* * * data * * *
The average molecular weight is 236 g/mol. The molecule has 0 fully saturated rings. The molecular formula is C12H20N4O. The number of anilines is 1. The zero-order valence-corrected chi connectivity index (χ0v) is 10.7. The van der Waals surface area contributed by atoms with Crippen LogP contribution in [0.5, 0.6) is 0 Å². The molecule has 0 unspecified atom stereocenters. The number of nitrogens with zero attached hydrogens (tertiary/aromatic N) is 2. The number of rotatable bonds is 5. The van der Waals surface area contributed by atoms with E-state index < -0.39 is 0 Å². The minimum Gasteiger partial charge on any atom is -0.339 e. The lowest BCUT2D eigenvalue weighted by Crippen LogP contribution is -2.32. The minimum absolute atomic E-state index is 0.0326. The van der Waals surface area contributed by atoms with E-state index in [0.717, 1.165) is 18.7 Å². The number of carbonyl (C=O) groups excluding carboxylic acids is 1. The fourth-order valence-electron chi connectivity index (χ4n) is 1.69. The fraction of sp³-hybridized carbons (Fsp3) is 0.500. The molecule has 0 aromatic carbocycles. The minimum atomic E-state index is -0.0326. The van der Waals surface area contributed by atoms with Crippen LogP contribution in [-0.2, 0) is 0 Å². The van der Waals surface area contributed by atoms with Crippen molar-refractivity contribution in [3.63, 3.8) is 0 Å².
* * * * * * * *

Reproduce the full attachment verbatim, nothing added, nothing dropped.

The average molecular weight is 236 g/mol. The molecule has 0 fully saturated rings. The molecular formula is C12H20N4O. The number of anilines is 1. The zero-order valence-corrected chi connectivity index (χ0v) is 10.7. The van der Waals surface area contributed by atoms with Crippen LogP contribution in [0.5, 0.6) is 0 Å². The molecule has 0 unspecified atom stereocenters. The number of nitrogens with zero attached hydrogens (tertiary/aromatic N) is 2. The number of rotatable bonds is 5. The van der Waals surface area contributed by atoms with E-state index < -0.39 is 0 Å². The minimum Gasteiger partial charge on any atom is -0.339 e. The lowest BCUT2D eigenvalue weighted by Crippen LogP contribution is -2.32. The minimum absolute atomic E-state index is 0.0326. The van der Waals surface area contributed by atoms with E-state index in [0.717, 1.165) is 18.7 Å². The number of carbonyl (C=O) groups excluding carboxylic acids is 1. The fourth-order valence-electron chi connectivity index (χ4n) is 1.69. The fraction of sp³-hybridized carbons (Fsp3) is 0.500. The molecule has 0 aromatic carbocycles. The minimum atomic E-state index is -0.0326. The van der Waals surface area contributed by atoms with Crippen LogP contribution in [-0.2, 0) is 0 Å². The van der Waals surface area contributed by atoms with Crippen molar-refractivity contribution in [3.63, 3.8) is 0 Å².